There was a lot that I was worried about coming into studying abroad. Some of you may want to ask, “Why? What’s so scary about moving to a foreign country for the first time in your life for four months where they don’t speak your language and where you know no one?” Actually, I hope you’re not wanting to ask that. If so, you scare me a little, but kudos.
Anyway, one of the fears that topped my list was most certainly having to speak French all of the time. I was afraid of the language barrier: ordering in restaurants, grocery shopping, asking important questions, etc. I mean, speaking French is kind of imperative in France (shocking, I know, but they do in fact speak French here). However, you may be surprised to know that it wasn’t at the top of my “reasons I must drop out of the program and go into hiding so that I don’t have to go to a scary new country” list.
At the top of that list was actually living with a host family. When I signed up for the program, living in a host home was not an option due to COVID. I was, of course, disappointed, but I had kind of adjusted to that disappointment since I never thought that I’d be living with one in the first place. So, come June, when I received the email with the “great news” that host families would be available for the students in the IES Abroad Nantes program, I felt…stressed out.
When I told my family and friends that I was being given the option to live in a host family, they were elated for me. “It will be such a great experience!” and “You will learn so much from them!” were the most common exclamations of joy when they heard the news, and I never doubted their verity. But I didn’t feel their excitement, either. Truthfully, all I could envision when I thought about living with a real, French family was that I didn’t want to. I even went as far to check if I could live in an apartment in Nantes instead like I originally planned. I had a lot of fears, almost too many to name, so here’s a list of the most common anxious thoughts that flitted through my brain:
- The language barrier – Obviously, this was the biggest fear. All of the other fears pretty much fall under the large umbrella of “language barrier," so I won’t go into too much detail on this one. I’d be having to speak French all the time, even when I came home at the end of the day? That stressed me out, I will not lie.
- Meeting the family – How did I communicate effectively who I was, what I stood for, my needs/wants, and more, when I could barely even remember how to say my own name in French? I was so afraid of that first encounter, because I just knew their first impression of me would not be a good one. I wanted them to know I had a personality, but I had no idea how I would convey it.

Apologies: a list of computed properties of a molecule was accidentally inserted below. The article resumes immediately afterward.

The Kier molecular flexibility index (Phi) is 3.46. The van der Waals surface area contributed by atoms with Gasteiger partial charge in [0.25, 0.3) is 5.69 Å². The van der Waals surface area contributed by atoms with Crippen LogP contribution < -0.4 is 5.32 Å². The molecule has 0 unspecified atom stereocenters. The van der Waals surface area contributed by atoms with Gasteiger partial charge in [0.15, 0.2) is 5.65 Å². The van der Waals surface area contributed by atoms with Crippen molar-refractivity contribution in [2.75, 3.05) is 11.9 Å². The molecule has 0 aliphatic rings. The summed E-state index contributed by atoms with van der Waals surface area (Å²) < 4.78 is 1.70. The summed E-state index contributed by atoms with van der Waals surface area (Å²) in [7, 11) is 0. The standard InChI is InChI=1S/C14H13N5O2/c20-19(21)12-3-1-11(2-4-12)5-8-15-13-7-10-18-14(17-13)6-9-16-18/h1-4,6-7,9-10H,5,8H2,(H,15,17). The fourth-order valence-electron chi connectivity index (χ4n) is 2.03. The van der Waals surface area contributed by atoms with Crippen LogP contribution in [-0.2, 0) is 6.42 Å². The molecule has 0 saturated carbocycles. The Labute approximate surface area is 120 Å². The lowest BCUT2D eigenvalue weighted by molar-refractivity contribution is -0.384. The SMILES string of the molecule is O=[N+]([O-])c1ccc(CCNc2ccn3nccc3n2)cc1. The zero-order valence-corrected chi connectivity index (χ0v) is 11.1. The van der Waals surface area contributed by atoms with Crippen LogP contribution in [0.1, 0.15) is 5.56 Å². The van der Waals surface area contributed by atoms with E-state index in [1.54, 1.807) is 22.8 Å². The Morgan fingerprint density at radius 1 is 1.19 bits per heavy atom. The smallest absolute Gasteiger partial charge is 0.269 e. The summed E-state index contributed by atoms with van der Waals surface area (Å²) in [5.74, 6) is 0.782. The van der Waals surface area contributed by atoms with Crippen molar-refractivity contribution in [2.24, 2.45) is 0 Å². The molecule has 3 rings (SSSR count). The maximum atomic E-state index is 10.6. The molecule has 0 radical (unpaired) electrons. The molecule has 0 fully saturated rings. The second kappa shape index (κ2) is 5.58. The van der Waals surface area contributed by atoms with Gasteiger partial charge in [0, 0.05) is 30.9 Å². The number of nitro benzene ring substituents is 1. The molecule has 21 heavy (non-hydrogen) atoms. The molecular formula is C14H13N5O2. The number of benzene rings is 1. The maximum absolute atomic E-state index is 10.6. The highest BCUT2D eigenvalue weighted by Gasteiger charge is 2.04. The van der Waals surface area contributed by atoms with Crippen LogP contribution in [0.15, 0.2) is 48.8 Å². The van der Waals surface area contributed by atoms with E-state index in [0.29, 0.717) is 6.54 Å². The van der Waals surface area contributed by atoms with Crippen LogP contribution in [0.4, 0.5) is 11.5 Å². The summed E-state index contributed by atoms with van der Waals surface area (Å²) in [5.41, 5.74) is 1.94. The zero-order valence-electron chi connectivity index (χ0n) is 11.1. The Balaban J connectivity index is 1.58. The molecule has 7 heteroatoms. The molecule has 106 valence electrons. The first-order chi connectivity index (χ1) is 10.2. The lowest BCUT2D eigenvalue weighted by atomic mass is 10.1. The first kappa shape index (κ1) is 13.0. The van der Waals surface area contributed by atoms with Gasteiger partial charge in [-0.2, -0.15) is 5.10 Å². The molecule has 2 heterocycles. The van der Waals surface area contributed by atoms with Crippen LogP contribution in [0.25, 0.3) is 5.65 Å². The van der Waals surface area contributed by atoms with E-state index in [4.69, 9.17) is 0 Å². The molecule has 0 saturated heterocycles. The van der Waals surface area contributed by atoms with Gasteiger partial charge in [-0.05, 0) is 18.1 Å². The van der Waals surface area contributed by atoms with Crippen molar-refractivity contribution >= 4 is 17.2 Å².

- FAMILY DINNERS – Oh my goodness, I was so nervous about family dinners. My dad (who studied abroad) sometimes mentioned what family dinners were like for him. Even from just passing comments he’d make about them, I was anxiety-ridden. Having to have a full-on, normal person conversation about French for upwards of an hour? Not being able to practice what I would say twenty-thousand times before actually speaking like I do with all my French presentations? No thank you.
- Expectations – What if my host family wanted me to send them an outline of my itinerary each week? I’m a fairly independent person, and I typically enjoy disappearing periodically just to have some alone time. My little adventures are not always (or ever) planned, and I like it that way. I was so nervous that my host family would get in the way of me having time to myself, which I’ve found is essential to my mental health. I was also nervous that they’d want me to spend either all of my free time with them, or the opposite, and not want to spend any time with me at all. I was afraid I’d either feel suffocated or extremely lonely.
- The actual family – What if I was paired with a family that didn’t fit me at all? What if they had no sense of humor, didn’t laugh, kept to themselves, were messy or strict or mean or snobby? What if they expected me to cook for them? I mean, I can barely make toast. What if my host siblings resented me for taking attention away from their parents, or for making them have to share their bathroom? What if the family had little kids? I don’t really like little kids. They’re sticky and I never know what to say. Would that ruin my experience? Would I have no safe place to escape to?
Anyway, there were more, but I’m sure you get the point (or have at least had enough of my pre-departure anxiety-ridden brain). The nervousness that living with a host family brought me was extreme, and it was no joke. So, if you find yourself feeling nervous too, I hope that my long list of fears lets you know that you’re not alone and you’re not feeling the wrong things. But don’t let that get in your way during this time of thought/preparation.
Feel free to check back in on my next blog if you want to read what living in a host family is really like for me!
More Blogs From This Author
<p>Hey! My name is Clare Hogan and I'm a senior at Wofford College. I'm majoring in Psychology and French, with a minor in English. I hope to become a counseling psychologist one day, which is why I majored in Psychology. At school, I'm in a sorority, Kappa Alpha Theta, and I love to participate in various events with that, such as dances, philanthropy events, and more! I adore reading and writing (hence the minor), hiking, playing tennis, and all things relating to dogs. Also, a fun fact about me is that I sneeze every time I eat chocolate (which is quite often)!</p>